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United Kingdom, France, United States · 2007
Rated R · 2h 3m
Director Joe Wright
Starring Keira Knightley, James McAvoy, Romola Garai, Saoirse Ronan
Genre Drama, Romance

As a 13-year-old, fledgling writer Briony Tallis irrevocably changes the course of several lives when she accuses her older sister's lover of a crime he did not commit. Once Briony is older, she must accept what she did as a child and try to heal her relationships.

Stream Atonement

What are people saying?

Meagen Tajalle Profile picture for Meagen Tajalle

Atonement is one of those rare novel adaptations that is extraordinarily cinematic. The richness of the characters and the depth of the world they inhabit both signal a weighty source material, but the film is expertly adapted in that it emulates the spirit of the book and evokes the same emotions through a different narrative medium without employing a novelistic approach.

Hannah Benson Profile picture for Hannah Benson

I remember rewatching this film after reading the book for a class in high school. Saoirse Ronan's Performance is great as young Briony. Keira Knightley and James McAvoy are both great too. The film represents the book well by keeping the first part from Young Briony's point of view. Keira Knightley's green dress still stands out in my memory of favorite costume choices.

Kelsey Thomas Profile picture for Kelsey Thomas

An emotional watch that really immerses you in the world of the characters and the many consequences of their actions, beginning and ending — rightly so — with Briony’s perspective. The weight that our words carry, even as children, follows us into adulthood, as this film makes tragically clear. How can you right a wrong when you don’t even realize it’s a wrong until it’s too late? Statements, especially of the accusatory sort, cannot be retracted so easily, a powerful realization that stuck with me as it stuck to Briony.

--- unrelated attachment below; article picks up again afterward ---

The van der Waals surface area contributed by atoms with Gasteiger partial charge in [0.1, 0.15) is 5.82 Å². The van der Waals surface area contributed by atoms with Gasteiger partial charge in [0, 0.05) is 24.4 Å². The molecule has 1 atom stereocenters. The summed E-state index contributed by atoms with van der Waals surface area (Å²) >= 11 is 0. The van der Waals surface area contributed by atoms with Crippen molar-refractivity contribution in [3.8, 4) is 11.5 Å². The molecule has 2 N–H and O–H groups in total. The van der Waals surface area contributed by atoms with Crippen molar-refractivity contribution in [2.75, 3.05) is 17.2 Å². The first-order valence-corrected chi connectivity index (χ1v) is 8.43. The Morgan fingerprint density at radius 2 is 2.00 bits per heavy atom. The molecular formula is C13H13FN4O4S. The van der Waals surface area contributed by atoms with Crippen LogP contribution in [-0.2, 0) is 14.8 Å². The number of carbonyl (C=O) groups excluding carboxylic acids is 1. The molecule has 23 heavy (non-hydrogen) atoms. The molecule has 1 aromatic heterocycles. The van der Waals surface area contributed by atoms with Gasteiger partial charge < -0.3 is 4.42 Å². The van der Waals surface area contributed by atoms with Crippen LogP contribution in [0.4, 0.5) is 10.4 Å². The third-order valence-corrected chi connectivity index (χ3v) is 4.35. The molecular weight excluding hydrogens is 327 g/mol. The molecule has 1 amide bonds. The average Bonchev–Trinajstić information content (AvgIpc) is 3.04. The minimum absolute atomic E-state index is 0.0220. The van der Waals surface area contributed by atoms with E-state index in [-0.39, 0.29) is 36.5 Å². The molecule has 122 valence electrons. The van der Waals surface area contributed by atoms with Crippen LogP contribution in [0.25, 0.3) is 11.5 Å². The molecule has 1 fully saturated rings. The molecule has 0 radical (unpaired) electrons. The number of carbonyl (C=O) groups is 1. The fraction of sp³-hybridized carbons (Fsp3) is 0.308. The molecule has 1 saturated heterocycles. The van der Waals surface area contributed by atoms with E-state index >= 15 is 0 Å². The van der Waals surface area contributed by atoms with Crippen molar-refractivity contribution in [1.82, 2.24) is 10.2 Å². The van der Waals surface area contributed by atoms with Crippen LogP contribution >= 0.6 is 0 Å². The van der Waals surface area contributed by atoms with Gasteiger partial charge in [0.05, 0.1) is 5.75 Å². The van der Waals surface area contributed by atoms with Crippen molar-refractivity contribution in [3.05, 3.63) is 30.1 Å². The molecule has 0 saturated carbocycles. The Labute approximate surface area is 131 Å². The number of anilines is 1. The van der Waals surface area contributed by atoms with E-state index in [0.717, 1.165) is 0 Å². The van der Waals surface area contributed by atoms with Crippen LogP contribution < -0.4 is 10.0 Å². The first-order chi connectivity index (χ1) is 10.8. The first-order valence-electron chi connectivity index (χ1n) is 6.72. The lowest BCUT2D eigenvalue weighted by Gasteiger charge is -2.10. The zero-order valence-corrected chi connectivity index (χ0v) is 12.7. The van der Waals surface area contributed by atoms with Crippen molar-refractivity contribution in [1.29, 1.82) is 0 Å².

Nina Gallagher Profile picture for Nina Gallagher

Atonement is a film that grips you the moment Dario Marianelli's incredible typewriter score begins. From the music to the performances to Joe Wright's gorgeous camerawork, Atonement is rather unforgettable in both its beauty and tragedy.

What are critics saying?


Village Voice by

Wright wouldn't recognize unobtrusive if it tapped him on the nose--he's cross- pollinated the first half of Atonement into an Oscar-buzzy brew of Masterpiece Theatre and "Upstairs, Downstairs," with the wild English countryside tamed into an artfully lit fairy glade, and into just enough of a bodice-ripper to reel in the youth market. And not a bad one at that.


The New Yorker by Anthony Lane

You have to admire it, when so much of the competition seems inane and slack, but you can’t help wondering, with some impatience, what happened to its heart.


Newsweek by David Ansen

No two-hour film could ever capture all the riches of McEwan's masterly novel. But Wright and Hampton's Atonement comes tantalizingly close, while adding sensual delights all its own.


Variety by Derek Elley

Rarely has a book sprung so vividly to life, but also worked so enthrallingly in pure movie terms, as with Atonement, Brit helmer Joe Wright’s smart, dazzlingly upholstered adaptation of Ian McEwan’s celebrated 2001 novel.


Chicago Tribune by Michael Phillips

Hampton and Wright have been more than sensible when it comes to Atonement. They’ve responded intuitively to a tale that is half art and half potboiler, like so many stories worth telling.


Rolling Stone by Peter Travers

Nothing in Joe Wright's screen version of Ian McEwan's dense, internalized 2001 novel of secrets and lies should really work, but damn near everything does. It's some kind of miracle. Written, directed and acted to perfection, Atonement sweeps you up on waves of humor, heartbreak and ravishing romance.

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